Too Difficult for Two Languages?: Exploring Ineffability and Religious Experience in Bilingual French-English Speakers.

Ambrose Research Conference presentation

This study explored ineffability of religious experience and bilingualism: What is it like to navigate ineffability in describing religious experience with the ability to choose between two languages? We interviewed French/English bilinguals about their religious experiences following the administration of Hood’s Mysticism Scale that presented items in English and French. We used it as means to prompt reflection on language use and self-articulation. Interpretive Phenomenological Analysis was used to address meaning making. A common narrative structure among participants was relating to God. Participants did so by the use of language and guarding their religious experiences. Participants mainly used English vocabulary when describing their Relating to God experiences. Exceptions to this pattern, however, illuminated the diverse strategies by which bilinguals make meaning of ineffable experiences through situationally grounded language-use. Broader implications about the efficacy of language to shape experience are discussed in contrast to language being a mode of describing pre-linguistic experience.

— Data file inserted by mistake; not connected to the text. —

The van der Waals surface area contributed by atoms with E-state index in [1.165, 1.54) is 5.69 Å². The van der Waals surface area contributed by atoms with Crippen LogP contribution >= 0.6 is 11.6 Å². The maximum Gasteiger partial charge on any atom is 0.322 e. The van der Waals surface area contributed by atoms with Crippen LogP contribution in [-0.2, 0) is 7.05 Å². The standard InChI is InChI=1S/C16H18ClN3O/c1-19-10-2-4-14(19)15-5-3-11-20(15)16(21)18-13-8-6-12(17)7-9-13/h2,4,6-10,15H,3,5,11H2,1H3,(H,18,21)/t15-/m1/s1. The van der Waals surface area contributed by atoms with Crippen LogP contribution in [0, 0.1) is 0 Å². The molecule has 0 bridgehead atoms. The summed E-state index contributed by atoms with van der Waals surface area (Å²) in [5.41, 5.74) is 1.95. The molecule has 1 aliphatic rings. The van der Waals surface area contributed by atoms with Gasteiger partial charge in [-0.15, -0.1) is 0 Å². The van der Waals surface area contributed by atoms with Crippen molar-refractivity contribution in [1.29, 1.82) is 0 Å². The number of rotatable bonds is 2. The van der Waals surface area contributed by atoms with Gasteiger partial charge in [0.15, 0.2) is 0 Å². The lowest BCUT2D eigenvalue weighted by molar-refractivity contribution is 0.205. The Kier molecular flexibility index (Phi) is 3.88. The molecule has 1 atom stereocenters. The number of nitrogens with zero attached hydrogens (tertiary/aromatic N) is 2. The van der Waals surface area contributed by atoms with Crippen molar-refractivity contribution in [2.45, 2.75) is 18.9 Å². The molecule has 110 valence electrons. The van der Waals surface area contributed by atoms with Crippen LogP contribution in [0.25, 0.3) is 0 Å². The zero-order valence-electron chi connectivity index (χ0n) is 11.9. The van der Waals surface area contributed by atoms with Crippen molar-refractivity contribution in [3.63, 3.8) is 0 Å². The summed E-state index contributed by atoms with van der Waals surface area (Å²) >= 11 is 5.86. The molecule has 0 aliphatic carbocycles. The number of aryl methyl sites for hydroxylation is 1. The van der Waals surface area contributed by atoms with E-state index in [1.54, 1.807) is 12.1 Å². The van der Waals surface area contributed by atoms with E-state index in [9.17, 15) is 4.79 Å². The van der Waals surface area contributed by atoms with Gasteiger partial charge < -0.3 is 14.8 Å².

57 pages